Monday, October 19, 2015

Mark 10:46-52

This passage occurs in both the Revised Common Lectionary Year B and the Narrative Lectionary Year B.  See note below on its potential as a Reformation day passage.  (Most recently Feb 21, 2016).
I prefer the Mark 10:46-52 text for Reformation Day than the John 8 text (here is my commentary on this passage).  You have a man crying out for mercy (Luther's search); a religious crowd opposed to him (sinful self and world); a display of Jesus compassion; Jesus' Word giving life; Proclamation that faith saves; lastly, new life in following Christ.
To review:
Salvation, even new creation, by faith alone
The mercy of Christ
The sinfulness of the world, even in religious matters
The redeeming Word

Or John 8, with landmines of antisemitism.  You make the call...

οδος ("road" or "way", from οδος, vs. 46)  This word has layers of meanings.  It is one of those words that can simply mean "path for travel" but more abstractly "way"."  Early Christians were called followers of "The Way."  In Mark 8, 9, and 10, Jesus has been on the way.  This journey in Mark is about spiritual blindness and sight.  It begins with the disciples blind to Jesus power; it ends with blind Bartimeaus receiving sight.  It points toward the reality that any talk about spiritual journey without struggle, sin and setback is nonsense.

Βαρτιμαιος ("Son of honor", 46) We don't know many names of those cured by Jesus, but this one has a name -- Son of honor.  In this case, the son of honor is banished by the crowd, mocked and insulted.  Perhaps this is foreshadowing of Jesus, the true son of Honor, being mocked by the crowd.  Furthermore, it is ironic that James and John, the sons of Zebedee, ask for power and get the cross.  This man calls out for mercy and gets resurrection.

ελεησον ("mercy", from ελεεω, 48)  A key feature of Martin Luther's journey was the search for mercy.  Is this what people hunger for today?  It certainly is what Christ has come to bring.

στας ("stand", 49)  For the first and only time in Mark's Gospel, Jesus stands still.  He takes a pause from the journey on the road to have compassion on this man.  The story pivots on Jesus' action here (you could even do a need chaistic structure within the story with this as the fulcrum).  It is worth remembering about this story and really the whole Reformation, that Jesus' love and compassion are at the center.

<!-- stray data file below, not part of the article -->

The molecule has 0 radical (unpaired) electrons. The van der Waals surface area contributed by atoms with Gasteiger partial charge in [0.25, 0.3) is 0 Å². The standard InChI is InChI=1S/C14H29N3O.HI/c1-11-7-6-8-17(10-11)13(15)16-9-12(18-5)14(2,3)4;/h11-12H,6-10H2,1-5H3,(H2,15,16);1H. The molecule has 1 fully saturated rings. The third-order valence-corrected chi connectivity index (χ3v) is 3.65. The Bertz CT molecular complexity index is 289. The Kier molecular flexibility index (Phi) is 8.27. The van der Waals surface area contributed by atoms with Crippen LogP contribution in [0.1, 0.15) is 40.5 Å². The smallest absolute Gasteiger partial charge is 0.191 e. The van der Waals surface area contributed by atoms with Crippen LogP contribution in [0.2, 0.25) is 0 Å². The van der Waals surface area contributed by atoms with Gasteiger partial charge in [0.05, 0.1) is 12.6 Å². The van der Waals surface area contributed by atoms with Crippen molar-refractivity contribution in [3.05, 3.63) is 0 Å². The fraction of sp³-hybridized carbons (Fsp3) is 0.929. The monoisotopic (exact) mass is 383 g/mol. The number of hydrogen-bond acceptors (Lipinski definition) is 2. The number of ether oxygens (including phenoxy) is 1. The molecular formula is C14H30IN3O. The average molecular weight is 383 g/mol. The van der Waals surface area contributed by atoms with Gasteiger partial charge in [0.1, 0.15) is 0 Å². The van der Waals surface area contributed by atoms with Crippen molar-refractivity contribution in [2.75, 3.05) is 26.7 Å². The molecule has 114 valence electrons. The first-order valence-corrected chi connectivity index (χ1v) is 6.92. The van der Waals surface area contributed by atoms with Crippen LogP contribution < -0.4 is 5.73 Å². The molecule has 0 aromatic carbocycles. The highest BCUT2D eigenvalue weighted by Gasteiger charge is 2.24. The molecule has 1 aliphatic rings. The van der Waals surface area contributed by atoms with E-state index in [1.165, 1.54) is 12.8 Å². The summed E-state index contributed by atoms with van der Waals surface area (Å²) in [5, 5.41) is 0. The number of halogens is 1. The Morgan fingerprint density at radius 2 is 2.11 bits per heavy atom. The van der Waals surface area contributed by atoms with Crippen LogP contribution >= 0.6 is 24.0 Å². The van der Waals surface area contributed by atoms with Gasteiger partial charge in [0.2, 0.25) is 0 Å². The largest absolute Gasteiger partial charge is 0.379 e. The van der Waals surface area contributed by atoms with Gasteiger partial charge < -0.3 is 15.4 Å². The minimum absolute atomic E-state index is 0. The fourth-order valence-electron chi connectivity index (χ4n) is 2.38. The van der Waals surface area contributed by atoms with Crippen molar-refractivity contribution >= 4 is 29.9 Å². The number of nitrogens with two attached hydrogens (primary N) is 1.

θαρσει ("take courage", 49)  This word can also mean "be audacious."  Christ is calling us to follow him, over and against the cries of the world.

εγειρε ("raise" or "resurrect", 49)  Jesus has been proclaiming his eventual resurrection.  Now the resurrection is happening -- the kingdom of God unfolding in our midst.  What makes it possible?  The voice of Jesus -- the word of God.

σεσωκεν ("save", from σωζω 52)  This word refers to both "earthly" salvation as well as heavenly.  Explosive term.  It can meal heal, but also save.  But basic point here:  It is not simply about the afterlife.

Wednesday, October 14, 2015

Ruth 1:1-17

This passage occurs in the Narrative Lectionary, Year 2 (Most recently: Oct 18. 2015)
Summary:  This moving passage about love and grief needs no Hebrew to be understood.  However, the Hebrew helps us see that Naomi has a very deep faith.  A deep faith that lets her weep, that lets her "let go" and finally that lets her embrace.

רעו ("rahav", meaning "famine", vs 1)  For most Americans, the idea of famine is nonsense.  Grocery stores are always full, in years of drought and years of floods.  Yet in the Bible, famines are quite common.  Often they move the plot along (famine forces Abram to move to Egypt; famine forces prodigal son to near starvation).

בית לחם ("Bethlehem", meaning "house of bread" vs 1)  This little verse suggests to the person familiar with the Hebrew Bible (or whole Bible!) that something special is going on here. Bethlehem is a small town...from which both David and Jesus come!  Great and beautiful irony that Jesus and David come from town called "house of bread."

פקד ("peqad", meaning "visit" vs 6)  This verb, when used in conjunction with the Lord, is quite significant.  In this case it means something like, "God turned full attention toward..."  While is not necessarily good, it is used in a few cases of something wonderful happening in the Bible:
- Birth of Isaac (Gen 21.1)
- God deciding to free Israelite people from slavery (Exodus 4.31)
- Birth of Samuel (2 Sam 2:21)
- Cyrus rebuilding temple in Jerusalem (Ezra 1.2)
In short, its inclusion here is quite a bold statement by Naomi

אמה ("am", meaning "mother" vs 8; see note on "h")  I was struck by the fact that Naomi instructs them to go to the house of their mothers.  Is this because this is a gathering of women?  Or that their fathers are dead?  Perhaps they know grief too?!

note:  the ה"h" on the end signifies "direction" as in "go in the direction of your mother"

חסד ("kesed" meaning "steadfast love", vs 8)  This is a crucial word in the Old Testament.  What I want to point out is that Naomi's words are deeply theological.  She is able to discuss both the Lord visiting her people; the Lord's steadfast love; the Lord's arm against her in death.  This is a complex and mature faith, one that should not be overlooked.

ותבכינה (a conjugated version of (בכה), meaning "weep", vs 9)  A feminine plural is not a common verb conjugation in Hebrew (alas!)  But notice how although Naomi kisses, they all weep.  The word weep is akin to wail.  It is a deep expression of grief (Psalm 137:1, Genesis 21:16).  I wonder how often, in America, we do not let people weep as they should.